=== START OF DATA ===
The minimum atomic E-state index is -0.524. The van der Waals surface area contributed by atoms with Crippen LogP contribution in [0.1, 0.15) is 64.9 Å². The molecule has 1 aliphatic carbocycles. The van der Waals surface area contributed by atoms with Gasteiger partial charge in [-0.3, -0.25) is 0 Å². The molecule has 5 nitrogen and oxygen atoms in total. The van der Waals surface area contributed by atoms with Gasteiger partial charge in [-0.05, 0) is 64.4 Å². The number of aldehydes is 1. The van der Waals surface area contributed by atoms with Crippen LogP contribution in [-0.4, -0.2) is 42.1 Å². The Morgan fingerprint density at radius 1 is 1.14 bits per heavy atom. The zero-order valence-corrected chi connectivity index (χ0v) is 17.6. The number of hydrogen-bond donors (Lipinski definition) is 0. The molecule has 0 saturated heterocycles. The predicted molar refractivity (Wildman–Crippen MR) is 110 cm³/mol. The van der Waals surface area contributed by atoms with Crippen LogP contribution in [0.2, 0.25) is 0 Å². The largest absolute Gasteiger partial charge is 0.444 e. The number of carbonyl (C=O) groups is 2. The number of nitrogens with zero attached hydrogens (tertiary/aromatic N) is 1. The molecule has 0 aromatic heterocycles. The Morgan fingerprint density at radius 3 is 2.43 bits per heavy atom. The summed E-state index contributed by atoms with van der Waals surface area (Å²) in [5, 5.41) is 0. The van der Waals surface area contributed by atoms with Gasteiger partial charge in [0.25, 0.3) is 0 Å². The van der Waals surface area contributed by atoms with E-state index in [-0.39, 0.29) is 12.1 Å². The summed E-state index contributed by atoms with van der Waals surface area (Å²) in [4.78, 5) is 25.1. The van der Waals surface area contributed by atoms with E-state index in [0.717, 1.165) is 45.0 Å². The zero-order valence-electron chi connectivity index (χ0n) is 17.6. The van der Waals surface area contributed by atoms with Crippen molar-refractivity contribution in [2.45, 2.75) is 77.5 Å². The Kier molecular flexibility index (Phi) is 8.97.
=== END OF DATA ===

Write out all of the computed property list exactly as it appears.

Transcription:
The minimum atomic E-state index is -0.524. The van der Waals surface area contributed by atoms with Crippen LogP contribution in [0.1, 0.15) is 64.9 Å². The molecule has 1 aliphatic carbocycles. The van der Waals surface area contributed by atoms with Gasteiger partial charge in [-0.3, -0.25) is 0 Å². The molecule has 5 nitrogen and oxygen atoms in total. The van der Waals surface area contributed by atoms with Gasteiger partial charge in [-0.05, 0) is 64.4 Å². The number of aldehydes is 1. The van der Waals surface area contributed by atoms with Crippen LogP contribution in [-0.4, -0.2) is 42.1 Å². The Morgan fingerprint density at radius 1 is 1.14 bits per heavy atom. The zero-order valence-corrected chi connectivity index (χ0v) is 17.6. The number of hydrogen-bond donors (Lipinski definition) is 0. The molecule has 0 saturated heterocycles. The predicted molar refractivity (Wildman–Crippen MR) is 110 cm³/mol. The van der Waals surface area contributed by atoms with Crippen LogP contribution in [0.2, 0.25) is 0 Å². The largest absolute Gasteiger partial charge is 0.444 e. The number of carbonyl (C=O) groups is 2. The number of nitrogens with zero attached hydrogens (tertiary/aromatic N) is 1. The molecule has 0 aromatic heterocycles. The Morgan fingerprint density at radius 3 is 2.43 bits per heavy atom. The summed E-state index contributed by atoms with van der Waals surface area (Å²) in [5, 5.41) is 0. The van der Waals surface area contributed by atoms with Gasteiger partial charge in [0.25, 0.3) is 0 Å². The van der Waals surface area contributed by atoms with E-state index in [-0.39, 0.29) is 12.1 Å². The summed E-state index contributed by atoms with van der Waals surface area (Å²) in [4.78, 5) is 25.1. The van der Waals surface area contributed by atoms with E-state index in [0.717, 1.165) is 45.0 Å². The zero-order valence-electron chi connectivity index (χ0n) is 17.6. The van der Waals surface area contributed by atoms with Crippen molar-refractivity contribution in [2.45, 2.75) is 77.5 Å². The Kier molecular flexibility index (Phi) is 8.97.